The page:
The Asheville School's Voice

Interview With Alec Sands

August 14, 2017

5th Former Alex Sands, a co-captain of the Bahamian Swim Team for the CARIFTA Games, led his team to victory and earned himself a gold medal.

How long have you been swimming for?

For as long as I can remember, I’ve been swimming. I started swimming when I was seven. My mom teaches swimming. So I’ve been swimming competitively since I was 12 but I’ve been in the pool since I was seven. I realized around twelve that there are a lot of doors that will open because of swimming so I started trying harder. It led me to boarding school and, hopefully, college.

How did you get into it?

This is actually a pretty cool story. I had asthma and one of the reasons I swam is because swimming is really good for asthma. I used to play soccer, baseball, and swimming since I was 10. Then a doctor diagnosed me with diabetes and so I almost got into a coma. My mom took me to the hospital and she couldn’t wake me up. It was pretty scary. Because of that, I dropped soccer since was around that time I was in the hospital for about a week. But then I went to a different hospital and it turned out that I didn’t have diabetes. My mom and me had countless arguments about me getting in the pool. We got into many arguments about me not wanting to go to practice and she would tell me, “You have to.” And if I didn’t go to practice, she was in a bad mood for the rest of the night. I didn’t even need to swim fast in practice, but I would just show my face to make my mom feel good. She was a huge motivation for me. She keeps me on track, especially in boarding school, when I don’t have anyone chasing me around. It has been hard going to practice but now I’m kind of focused. I have a future in Youth Commonwealth so that’s going to keep me in the pool this summer.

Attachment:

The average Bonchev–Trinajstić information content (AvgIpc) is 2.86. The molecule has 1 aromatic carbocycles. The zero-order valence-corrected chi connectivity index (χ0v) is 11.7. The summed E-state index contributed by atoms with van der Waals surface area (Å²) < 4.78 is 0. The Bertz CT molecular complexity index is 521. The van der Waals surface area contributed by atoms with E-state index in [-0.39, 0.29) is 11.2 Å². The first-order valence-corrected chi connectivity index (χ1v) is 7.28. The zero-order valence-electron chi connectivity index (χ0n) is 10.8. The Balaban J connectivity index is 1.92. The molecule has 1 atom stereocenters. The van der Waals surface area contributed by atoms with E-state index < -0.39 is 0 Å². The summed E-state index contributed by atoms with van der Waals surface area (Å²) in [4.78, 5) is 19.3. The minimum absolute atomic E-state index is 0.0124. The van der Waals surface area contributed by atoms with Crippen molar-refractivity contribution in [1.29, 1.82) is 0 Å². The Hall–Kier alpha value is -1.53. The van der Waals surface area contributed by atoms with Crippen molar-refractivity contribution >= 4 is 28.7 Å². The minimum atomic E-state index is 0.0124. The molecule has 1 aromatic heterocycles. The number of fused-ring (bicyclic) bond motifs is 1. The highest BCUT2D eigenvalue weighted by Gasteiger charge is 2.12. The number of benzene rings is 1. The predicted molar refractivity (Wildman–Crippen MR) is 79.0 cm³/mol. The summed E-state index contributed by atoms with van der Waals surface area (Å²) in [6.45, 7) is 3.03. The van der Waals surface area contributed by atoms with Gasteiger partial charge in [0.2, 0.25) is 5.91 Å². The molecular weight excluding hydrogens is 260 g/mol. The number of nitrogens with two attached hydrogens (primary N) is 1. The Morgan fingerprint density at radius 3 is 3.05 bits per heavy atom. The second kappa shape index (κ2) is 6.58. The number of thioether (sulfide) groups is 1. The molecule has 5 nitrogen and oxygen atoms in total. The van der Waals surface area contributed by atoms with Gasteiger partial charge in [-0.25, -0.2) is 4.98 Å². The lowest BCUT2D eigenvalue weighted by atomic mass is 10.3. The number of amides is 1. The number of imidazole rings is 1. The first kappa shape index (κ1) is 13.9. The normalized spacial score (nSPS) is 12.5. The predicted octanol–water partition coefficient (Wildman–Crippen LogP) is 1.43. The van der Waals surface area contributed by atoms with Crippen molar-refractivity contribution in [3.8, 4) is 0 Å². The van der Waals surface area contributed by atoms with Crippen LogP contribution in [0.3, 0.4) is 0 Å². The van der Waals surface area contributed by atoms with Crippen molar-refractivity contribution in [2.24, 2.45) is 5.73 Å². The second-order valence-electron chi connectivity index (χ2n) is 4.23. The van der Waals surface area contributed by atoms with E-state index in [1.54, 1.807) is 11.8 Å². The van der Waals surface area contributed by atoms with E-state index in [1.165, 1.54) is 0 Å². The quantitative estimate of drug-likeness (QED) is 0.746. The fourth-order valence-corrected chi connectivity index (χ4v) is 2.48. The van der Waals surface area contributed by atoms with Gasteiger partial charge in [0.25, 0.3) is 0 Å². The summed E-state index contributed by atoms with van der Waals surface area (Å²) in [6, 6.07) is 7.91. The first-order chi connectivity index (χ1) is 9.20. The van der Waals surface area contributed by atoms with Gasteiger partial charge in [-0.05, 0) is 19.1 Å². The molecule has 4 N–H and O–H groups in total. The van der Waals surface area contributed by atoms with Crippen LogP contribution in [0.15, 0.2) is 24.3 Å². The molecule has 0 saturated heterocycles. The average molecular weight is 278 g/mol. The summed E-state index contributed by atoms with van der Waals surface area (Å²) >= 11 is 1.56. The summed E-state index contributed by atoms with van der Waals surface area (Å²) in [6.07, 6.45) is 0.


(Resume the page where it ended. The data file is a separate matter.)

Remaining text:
What have you accomplished as a swimmer here?

I was a state champion last year, but I wasn’t able to win this year. There was a new guy who committed to the University of Wisconsin and he came out of nowhere. Here, I’ve broken multiple records and hopefully I’ll set more next year. My goal is to break every record except hundred-breast stroke. So that’s what I’m looking forward to next year. I’ve broken the 200 Free, 200 IM, 100 Free, and 100 Fly. I don’t have the 500 free but I want to get that. So there are four but I was on relay teams that broke a lot of records.

Can you talk more about the CARIFTA race? Which races did you end up swimming in?

So it was a 400-medley relay. It was actually a big discussion with my coaches; I wasn’t supposed to swim it. But I proved myself. The CARIFTA has over 20 Caribbean countries. About a week ago I was told that I’m swimming in the Youth Commonwealth Games. So all the commonwealth countries will be competing. It is like the Olympics but it’s on a smaller scale. So I was pretty excited to hear that.

Do you have any other goals set for the future?

As far as the Olympics, my overall goal is to make 2020, which will be in Japan in about three years. That’s my main goal and that’s a long-term goal. Whenever I don’t feel like practicing I just remind myself that it’s all for a reason. I would love to represent the Bahamas in Japan 2020. That’s why I stay in the pool. That’s what I look at.

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